Call for special session finds little backing from legislators

CARSON CITY — Leaders of the Legislature and key members of Gov. Jim Gibbons’ staff are rejecting a call for a special legislative session to increase the staffs of the state Parole Board and Division of Parole and Probation.

Senate Majority Leader Bill Raggio, R-Reno, and Assembly Speaker Barbara Buckley, D-Las Vegas, each said Thursday that they see no need for a special session, and Phil Galeoto, director of the Department of Public Safety, which oversees the Parole and Probation Division, said, “I don’t feel it is necessary at all.”

Buckley said she and other legislative leaders will meet Tuesday with Gibbons and his top aides to discuss the concerns expressed by Supreme Court Justice Jim Hardesty and Attorney General Catherine Cortez Masto during a Wednesday meeting of the Advisory Commission on the Administration of Justice. Hardesty and Masto said they wanted to talk with Gibbons and legislative leaders about calling a special session.

During the meeting, witnesses testified that the Parole Board and Division of Parole and Probation cannot deal immediately with the nearly 1,200 prison inmates who will become eligible for early releases when a new law goes into effect Oct. 1. The new law doubles the good-time credits that low-risk, nonviolent inmates are eligible to receive. Assembly Bill 510, passed during the 2007 Legislature, was a move by legislators to reduce overcrowding in the prison system and cut the need for new prison construction.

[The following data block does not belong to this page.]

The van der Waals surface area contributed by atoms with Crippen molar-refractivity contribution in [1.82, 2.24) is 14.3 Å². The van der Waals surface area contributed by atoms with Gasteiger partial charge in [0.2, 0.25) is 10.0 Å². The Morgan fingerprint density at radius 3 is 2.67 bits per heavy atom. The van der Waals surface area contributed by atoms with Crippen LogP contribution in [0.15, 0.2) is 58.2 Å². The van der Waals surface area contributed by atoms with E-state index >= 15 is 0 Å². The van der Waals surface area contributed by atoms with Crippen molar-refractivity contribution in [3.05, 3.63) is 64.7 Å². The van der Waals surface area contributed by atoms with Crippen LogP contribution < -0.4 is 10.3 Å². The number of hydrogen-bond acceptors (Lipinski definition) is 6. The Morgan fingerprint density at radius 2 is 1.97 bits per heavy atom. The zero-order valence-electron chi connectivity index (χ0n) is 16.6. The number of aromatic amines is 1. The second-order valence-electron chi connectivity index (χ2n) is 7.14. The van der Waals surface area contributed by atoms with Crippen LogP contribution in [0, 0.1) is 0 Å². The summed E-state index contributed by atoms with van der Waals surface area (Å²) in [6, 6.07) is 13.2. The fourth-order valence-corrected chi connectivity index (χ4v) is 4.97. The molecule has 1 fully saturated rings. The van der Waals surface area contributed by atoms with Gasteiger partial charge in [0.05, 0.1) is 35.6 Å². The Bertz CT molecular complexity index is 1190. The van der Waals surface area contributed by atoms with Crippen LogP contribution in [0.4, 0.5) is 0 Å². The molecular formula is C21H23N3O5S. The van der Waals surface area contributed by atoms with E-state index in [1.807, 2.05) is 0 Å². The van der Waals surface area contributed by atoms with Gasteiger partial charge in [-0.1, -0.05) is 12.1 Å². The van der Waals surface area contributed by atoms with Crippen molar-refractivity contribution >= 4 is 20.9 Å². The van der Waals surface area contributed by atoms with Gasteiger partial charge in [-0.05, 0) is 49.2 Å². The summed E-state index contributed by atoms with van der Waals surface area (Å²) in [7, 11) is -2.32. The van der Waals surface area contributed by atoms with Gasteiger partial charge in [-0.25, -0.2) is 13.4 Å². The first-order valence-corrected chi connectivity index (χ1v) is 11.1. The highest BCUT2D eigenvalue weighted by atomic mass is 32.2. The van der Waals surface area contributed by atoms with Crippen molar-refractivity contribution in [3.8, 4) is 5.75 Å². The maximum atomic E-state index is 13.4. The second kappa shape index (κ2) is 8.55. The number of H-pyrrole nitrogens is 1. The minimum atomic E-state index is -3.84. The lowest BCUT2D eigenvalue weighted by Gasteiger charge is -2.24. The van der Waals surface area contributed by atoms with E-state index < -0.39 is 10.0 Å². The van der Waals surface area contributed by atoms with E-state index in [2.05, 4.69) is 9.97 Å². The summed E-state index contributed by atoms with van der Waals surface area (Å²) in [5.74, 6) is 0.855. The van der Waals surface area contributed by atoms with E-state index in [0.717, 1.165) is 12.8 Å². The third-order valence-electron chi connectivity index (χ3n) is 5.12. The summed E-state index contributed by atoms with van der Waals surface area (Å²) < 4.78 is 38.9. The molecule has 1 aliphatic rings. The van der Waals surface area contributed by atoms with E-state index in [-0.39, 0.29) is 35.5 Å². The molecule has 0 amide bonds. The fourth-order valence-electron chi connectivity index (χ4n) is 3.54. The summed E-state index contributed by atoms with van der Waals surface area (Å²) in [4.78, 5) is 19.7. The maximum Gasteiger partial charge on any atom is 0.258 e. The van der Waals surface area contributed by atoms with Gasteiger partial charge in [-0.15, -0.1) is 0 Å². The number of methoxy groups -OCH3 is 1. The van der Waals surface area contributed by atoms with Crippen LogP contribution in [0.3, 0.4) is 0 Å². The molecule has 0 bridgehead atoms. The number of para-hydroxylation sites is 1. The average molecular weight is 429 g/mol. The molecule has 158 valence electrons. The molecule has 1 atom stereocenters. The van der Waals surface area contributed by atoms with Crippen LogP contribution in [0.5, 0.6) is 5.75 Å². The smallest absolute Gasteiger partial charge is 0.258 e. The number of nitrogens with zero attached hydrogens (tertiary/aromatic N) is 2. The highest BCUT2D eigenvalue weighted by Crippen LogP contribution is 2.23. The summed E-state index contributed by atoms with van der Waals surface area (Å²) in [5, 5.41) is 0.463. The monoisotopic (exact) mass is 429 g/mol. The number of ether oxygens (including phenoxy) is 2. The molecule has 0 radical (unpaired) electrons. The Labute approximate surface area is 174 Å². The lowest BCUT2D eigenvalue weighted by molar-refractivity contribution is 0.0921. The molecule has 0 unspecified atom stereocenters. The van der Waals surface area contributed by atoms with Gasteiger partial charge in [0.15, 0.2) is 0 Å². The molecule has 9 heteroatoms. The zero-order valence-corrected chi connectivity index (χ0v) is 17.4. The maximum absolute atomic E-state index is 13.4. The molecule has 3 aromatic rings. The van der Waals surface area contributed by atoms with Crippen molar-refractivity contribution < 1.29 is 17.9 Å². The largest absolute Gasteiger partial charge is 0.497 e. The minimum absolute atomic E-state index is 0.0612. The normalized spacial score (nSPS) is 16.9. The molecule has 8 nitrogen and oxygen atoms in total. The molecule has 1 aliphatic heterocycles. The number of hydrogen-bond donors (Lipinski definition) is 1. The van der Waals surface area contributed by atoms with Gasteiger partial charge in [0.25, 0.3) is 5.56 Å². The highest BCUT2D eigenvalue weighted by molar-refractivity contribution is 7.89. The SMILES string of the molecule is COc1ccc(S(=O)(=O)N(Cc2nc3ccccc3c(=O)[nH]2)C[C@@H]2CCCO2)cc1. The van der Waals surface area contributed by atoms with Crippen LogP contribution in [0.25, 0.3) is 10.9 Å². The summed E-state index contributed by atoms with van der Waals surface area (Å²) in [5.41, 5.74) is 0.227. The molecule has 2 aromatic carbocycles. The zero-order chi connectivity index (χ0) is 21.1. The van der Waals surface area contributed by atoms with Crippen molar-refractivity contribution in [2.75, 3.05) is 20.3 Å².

But the Parole and Probation Division has been unable to craft release plans for about 500 inmates because the Department of Corrections changed its computer system this summer, Hardesty said. The new computer system, which came on-line only Tuesday, is needed to determine credits and other factors used in determining parole eligibility, officials said.

In addition to the technical problems, the Parole Board simply cannot handle the additional workload that the change in the law will cause. The board currently conducts hearings for about 700 inmates a month, but on Oct. 1, more than 625 additional inmates become eligible for parole under the new law. One suggestion was that the board could try to have three-member panels decide whether inmates should be released instead of having the full seven-member board consider each case.

During the Wednesday meeting, Corrections Director Howard Skolnik and Parole Board Chairwoman Dorla Salling each expressed concerns that the two agencies cannot handle the dictates of the new law. The hope was that the Legislature could change the effective date of the new law to Jan. 1, but such a change cannot be made unless the Legislature goes into session. The Legislature is not slated for another session until 2009.

“We want to explore options,” said Hardesty, who added that these inmates might have a legal right to parole if the law goes into effect Oct. 1.

Galeoto said he has not received requests for additional funds and expects the Parole and Probation Division to live within its approved budget.

Raggio and Josh Hicks, Gibbons’ lawyer, said money might be available from the Legislature’s Interim Finance Committee to beef up the staffs of the two agencies.

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